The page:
However, in a 2010 article by Carlos F. Parra, which includes additional details of the incident, the author highlights how neither the suggestive intelligence reports nor the alleged letter to Lt. Col. Herman were mentioned at all during the extensive US military investigation that took place immediately after the 27 August incident. The US military investigation of the Battle of Ambos Nogales instead traced the origins of the violence to the abusive practices of US customs officials and the resentment caused by the killings along the border during the previous year. In the written transcripts of the investigators' interviews with Lt. Col. Herman, the local commander made no mention whatsoever of the letter he later claimed to received from the "unknown" and disgruntled Villista defector. The omission of such powerful evidence from an investigation conducted mere hours after the battle took place makes the existence of these intelligence reports and Lt. Col. Herman's letter (which does not appear in the US Army investigation's document collection for this battle) highly suspect."


If Parra's assertion is true, then why did Colonel Herman not mention this German involvement to General Cabell when the general came to investigate and make peace with Mexico?

There were AARs submitted by General Cabell, which I have not been able to find online.  The Pimeria Alta Historical Society in Nogales, AZ supposedly has copies of General Cabell's reports:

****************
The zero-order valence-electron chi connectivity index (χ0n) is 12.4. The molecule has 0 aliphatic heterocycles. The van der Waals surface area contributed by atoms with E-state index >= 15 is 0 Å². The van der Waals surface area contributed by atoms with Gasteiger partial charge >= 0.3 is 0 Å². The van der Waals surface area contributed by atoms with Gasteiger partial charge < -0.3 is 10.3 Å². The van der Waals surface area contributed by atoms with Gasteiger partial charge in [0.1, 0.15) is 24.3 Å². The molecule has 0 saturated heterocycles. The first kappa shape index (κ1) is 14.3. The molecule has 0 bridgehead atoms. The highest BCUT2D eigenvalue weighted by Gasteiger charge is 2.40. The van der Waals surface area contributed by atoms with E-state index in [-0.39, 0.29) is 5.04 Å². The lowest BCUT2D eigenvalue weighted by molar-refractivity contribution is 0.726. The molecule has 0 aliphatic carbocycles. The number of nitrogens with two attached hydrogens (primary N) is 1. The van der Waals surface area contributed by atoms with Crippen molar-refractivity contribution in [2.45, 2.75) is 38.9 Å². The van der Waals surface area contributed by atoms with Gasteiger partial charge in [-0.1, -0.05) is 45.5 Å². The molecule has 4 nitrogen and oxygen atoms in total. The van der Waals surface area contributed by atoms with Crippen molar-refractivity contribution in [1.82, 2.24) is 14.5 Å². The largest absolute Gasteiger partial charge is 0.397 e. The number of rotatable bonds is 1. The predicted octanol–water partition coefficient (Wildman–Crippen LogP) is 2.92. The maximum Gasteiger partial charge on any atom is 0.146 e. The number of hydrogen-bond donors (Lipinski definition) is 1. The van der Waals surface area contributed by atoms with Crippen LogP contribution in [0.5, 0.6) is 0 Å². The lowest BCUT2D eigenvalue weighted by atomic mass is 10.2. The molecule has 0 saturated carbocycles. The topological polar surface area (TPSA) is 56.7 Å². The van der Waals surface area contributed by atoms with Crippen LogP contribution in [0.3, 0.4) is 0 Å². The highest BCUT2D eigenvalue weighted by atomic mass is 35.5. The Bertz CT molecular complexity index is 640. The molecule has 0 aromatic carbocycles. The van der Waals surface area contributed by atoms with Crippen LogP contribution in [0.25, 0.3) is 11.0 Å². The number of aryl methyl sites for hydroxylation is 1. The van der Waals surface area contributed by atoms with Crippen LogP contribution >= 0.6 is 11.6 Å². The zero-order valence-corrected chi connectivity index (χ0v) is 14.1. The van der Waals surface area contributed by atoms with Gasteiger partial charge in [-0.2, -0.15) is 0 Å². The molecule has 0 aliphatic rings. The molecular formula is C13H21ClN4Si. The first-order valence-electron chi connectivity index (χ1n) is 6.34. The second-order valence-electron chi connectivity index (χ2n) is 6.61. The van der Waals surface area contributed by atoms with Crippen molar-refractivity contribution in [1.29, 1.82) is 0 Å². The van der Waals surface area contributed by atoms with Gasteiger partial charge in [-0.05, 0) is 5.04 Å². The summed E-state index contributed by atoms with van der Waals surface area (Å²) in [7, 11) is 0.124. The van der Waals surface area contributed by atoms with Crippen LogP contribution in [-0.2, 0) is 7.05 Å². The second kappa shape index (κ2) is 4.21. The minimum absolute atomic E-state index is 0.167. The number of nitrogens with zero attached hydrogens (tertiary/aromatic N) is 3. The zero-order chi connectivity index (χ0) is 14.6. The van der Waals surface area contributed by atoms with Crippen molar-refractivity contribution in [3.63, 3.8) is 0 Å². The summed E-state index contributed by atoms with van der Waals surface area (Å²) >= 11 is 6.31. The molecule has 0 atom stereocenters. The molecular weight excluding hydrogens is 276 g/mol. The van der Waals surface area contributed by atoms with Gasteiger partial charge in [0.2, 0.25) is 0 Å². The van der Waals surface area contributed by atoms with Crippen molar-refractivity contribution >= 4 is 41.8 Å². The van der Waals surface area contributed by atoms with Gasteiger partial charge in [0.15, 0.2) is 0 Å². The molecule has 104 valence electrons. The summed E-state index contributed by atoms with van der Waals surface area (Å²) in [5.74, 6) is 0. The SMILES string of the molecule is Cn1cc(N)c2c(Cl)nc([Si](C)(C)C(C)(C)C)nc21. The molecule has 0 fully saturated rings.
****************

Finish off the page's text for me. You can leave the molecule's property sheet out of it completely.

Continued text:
“Report on Recent Trouble at Nogales, 1 September 1918”
“Memorandum for the Adjutant General: Subject: Copy of Records to be Furnished to the Secretary of the Treasury. 30 September 1918”
“Record of Investigation held at Nogales, Arizona, 28, 29 and 30 August 1918, in regard to conflict in Nogales, Ariz., 27 August 1918”
and a letter "Cabell to Commanding General, Fort Sam Houston, Texas, 30 August 1918"

Accessing these documents may shed more light on the matter.  I would also like to get hold of Parra's article, but it is behind a jstor.org paywall.
"Valientes Nogalenses: The 1918 Battle Between the U.S. and Mexico that Transformed Ambos Nogales". Journal of Arizona History 51 (Spring 2010)

The history of the Tenth Cavalry, 1866-1921, by Edward Glass, mentions the Villista letter as quoted above, but no mention of proven German involvement on pp 82-85.
History of the Tenth Cavalry

Now to examine the pro-German involvement viewpoint.  There is a quotation in the Ft Huachuca history of the Buffalo Soldiers (10th Cav Rgt) that does mention that bodies of German "agents provocateurs" were found after the battle.  However, there is no evidence cited of what made the bodies become suspect, or who reported the data and when.  How were the bodies identified among Mexican dead when US troops pulled back quickly to Arizona?  It is kind of frustrating from a historical standpoint.  The quotation is from page 30:

"Capt. Joseph D. Hungerford, Troop F, 10th Cavalry, was killed while leading his men in a frontal assault on Mexican troops.  Lieutenant Loftus of Company C, 35th Infantry, was killed by sniper fire as he brought his men into position.  Other American casualties were three enlisted men killed, including Private W. H. Klint and Corporal Barney Lots, both of Company H, 35th Infantry, and several civilians.   Two officers, Lt. Col. F. J. Herman and Capt. H. C. Caron, both of the 10th Cavalry, and twenty-nine men were wounded.  Mexican casualties are not known, but found among the Mexican dead were the bodies of two German agents provocateur."

Buffalo Soldiers, opens as pdf